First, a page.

"I’m completely confident that I can prove there’s no such thing as the laws of physics."Thus Mike Bara in September 2010, in a promo interview for his appalling book The Choice. Mike never got around to proving that or anything like it. Instead, he reminded us all about such frippery as Kirlian photography, Plant emotions, and the Princeton EGGs, as though they were brand new challenges to mainstream physics. Which they ARE NOT. Neither brand new nor challenges, other than as a sort of parlor game "Spot the logical flaw."
Ever since, Mike has apparently been on the lookout for fresh challenges to physics—without, of course, having the slightest understanding of the subject. Today he latches on to the EM Drive, the "miracle" rocket propulsion system that the Daily Telegraph assures usnote 1 could get to the Moon in four hours.
Unfortunately, The Daily Torygraph is not only counting chicks before they hatch but before the eggs have been laid, and possibly before the mother hen herself has cracked out. If this works, then pretty soon sitting in your car and pushing on the dashboard will work, too. As Bob Zimmerman correctly pointed out last night on Coast to Coast AM, the Abstract of the new paper by Tajmar & Fiedler (AIAA/SAE/ASEE Joint Propulsion Conference)note 2 includes these golden words:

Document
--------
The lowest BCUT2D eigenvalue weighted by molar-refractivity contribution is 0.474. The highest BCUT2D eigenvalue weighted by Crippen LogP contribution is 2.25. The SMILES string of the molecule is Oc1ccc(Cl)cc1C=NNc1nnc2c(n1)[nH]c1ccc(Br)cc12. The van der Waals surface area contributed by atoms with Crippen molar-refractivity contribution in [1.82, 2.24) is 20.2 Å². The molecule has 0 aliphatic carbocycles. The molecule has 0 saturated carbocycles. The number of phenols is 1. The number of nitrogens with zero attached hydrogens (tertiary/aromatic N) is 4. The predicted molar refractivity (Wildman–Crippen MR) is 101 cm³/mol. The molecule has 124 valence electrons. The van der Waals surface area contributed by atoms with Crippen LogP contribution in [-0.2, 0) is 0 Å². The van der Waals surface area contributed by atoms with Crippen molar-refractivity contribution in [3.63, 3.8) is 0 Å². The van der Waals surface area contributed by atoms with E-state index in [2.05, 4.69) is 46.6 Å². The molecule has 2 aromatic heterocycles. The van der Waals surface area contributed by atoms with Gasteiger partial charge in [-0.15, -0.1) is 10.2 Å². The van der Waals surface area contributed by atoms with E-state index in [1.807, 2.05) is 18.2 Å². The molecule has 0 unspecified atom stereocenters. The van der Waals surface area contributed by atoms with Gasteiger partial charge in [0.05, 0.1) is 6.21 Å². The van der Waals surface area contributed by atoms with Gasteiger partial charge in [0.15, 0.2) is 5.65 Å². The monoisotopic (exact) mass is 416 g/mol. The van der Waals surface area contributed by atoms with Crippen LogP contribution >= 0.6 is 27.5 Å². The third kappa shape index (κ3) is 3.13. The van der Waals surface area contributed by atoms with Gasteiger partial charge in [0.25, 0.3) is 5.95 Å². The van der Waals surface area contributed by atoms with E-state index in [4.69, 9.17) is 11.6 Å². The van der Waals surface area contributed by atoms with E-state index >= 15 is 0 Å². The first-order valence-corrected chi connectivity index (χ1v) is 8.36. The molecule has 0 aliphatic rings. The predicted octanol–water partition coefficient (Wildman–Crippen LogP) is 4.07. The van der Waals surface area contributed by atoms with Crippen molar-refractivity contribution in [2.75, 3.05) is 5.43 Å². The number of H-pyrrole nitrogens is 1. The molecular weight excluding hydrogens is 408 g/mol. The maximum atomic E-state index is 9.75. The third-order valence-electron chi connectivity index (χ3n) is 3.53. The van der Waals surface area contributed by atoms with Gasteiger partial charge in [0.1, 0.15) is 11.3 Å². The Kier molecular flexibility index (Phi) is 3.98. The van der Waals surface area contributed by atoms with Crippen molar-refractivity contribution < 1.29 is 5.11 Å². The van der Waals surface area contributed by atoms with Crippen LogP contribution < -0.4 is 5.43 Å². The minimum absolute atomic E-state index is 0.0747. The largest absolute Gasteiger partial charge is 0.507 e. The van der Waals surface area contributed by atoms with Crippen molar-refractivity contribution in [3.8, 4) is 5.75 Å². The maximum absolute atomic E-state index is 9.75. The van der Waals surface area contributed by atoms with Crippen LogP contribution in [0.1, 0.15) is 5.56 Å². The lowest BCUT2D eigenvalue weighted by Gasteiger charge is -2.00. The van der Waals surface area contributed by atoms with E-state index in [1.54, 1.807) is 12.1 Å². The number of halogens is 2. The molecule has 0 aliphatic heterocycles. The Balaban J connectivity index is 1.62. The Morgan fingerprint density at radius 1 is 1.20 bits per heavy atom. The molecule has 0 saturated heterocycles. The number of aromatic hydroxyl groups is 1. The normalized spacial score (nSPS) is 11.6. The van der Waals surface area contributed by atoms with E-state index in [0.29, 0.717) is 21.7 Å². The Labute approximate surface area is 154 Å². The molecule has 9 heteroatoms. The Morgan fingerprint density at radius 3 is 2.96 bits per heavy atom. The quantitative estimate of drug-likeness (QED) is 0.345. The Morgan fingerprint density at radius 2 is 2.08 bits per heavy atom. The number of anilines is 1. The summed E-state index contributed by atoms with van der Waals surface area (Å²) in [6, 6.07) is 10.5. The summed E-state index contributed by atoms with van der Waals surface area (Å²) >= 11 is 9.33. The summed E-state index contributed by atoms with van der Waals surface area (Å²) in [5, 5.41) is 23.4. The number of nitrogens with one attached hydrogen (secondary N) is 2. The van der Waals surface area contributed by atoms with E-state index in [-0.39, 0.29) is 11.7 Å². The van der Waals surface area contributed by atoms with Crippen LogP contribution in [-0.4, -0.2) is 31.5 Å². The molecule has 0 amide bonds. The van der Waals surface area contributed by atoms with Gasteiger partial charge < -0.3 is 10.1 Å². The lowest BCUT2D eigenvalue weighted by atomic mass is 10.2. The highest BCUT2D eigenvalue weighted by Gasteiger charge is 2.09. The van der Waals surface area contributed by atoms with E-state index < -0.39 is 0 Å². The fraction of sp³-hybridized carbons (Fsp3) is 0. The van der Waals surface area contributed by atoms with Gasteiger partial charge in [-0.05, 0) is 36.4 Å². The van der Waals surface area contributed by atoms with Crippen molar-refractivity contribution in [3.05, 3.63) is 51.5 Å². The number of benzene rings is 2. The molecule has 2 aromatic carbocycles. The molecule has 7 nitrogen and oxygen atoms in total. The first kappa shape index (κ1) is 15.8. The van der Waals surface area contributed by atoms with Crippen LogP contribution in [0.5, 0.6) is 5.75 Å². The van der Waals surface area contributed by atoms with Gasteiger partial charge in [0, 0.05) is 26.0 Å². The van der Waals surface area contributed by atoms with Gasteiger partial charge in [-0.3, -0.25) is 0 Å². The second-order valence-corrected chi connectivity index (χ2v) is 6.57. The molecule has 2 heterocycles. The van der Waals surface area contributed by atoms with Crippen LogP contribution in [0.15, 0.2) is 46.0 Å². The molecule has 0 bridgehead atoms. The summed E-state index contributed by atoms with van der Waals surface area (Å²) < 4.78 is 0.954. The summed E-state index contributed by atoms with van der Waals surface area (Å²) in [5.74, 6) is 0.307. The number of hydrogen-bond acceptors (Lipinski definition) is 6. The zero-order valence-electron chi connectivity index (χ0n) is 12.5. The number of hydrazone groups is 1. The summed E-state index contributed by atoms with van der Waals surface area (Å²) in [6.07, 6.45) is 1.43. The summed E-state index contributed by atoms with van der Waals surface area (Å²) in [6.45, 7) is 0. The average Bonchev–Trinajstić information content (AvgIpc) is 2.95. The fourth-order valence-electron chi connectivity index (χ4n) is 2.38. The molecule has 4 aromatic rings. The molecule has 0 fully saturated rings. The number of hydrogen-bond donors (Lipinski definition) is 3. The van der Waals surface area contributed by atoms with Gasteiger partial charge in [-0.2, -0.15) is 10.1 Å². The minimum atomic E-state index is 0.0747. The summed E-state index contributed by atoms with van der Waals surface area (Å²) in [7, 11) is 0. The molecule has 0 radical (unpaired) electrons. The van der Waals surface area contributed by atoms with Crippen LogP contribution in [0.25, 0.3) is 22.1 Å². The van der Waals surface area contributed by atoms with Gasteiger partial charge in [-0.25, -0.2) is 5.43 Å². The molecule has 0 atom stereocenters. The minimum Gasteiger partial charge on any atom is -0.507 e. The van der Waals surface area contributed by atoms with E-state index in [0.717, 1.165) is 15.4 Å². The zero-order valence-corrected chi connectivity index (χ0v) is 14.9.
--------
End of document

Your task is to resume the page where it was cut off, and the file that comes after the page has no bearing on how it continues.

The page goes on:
"Our test campaign can not confirm or refute the claims of the EMDrive but intends to independently assess possible side-effects in the measurement methods used so far."The EM Drive "works" by bouncing microwaves around inside a closed chamber. A thrust of around 20 micro-newtons has been observed.note 3 Your computer mouse probably exerts a thrust of around 1 Newton on the desk—it sure ain't going to take you to the Moon any time soon.
Mike Bara's tweetery on the subject was "Aaaaannnddd just like that the "laws" of physics go out the window.." LOL, as they say.
 'Impossible' rocket drive works and could get to Moon in four hours --D.Tel. yesterday, by Sarah Knapton, Science Editor
 Direct Thrust Measurements of an EMDrive and Evaluation of Possible Side-Effects
M. Tajmar & G. Fiedler
 As Exposing Pseudoastronomy points out today, the largest measured thrust was from the control experiment.
No, scientists haven’t invented a space engine that breaks the laws of physics RawStory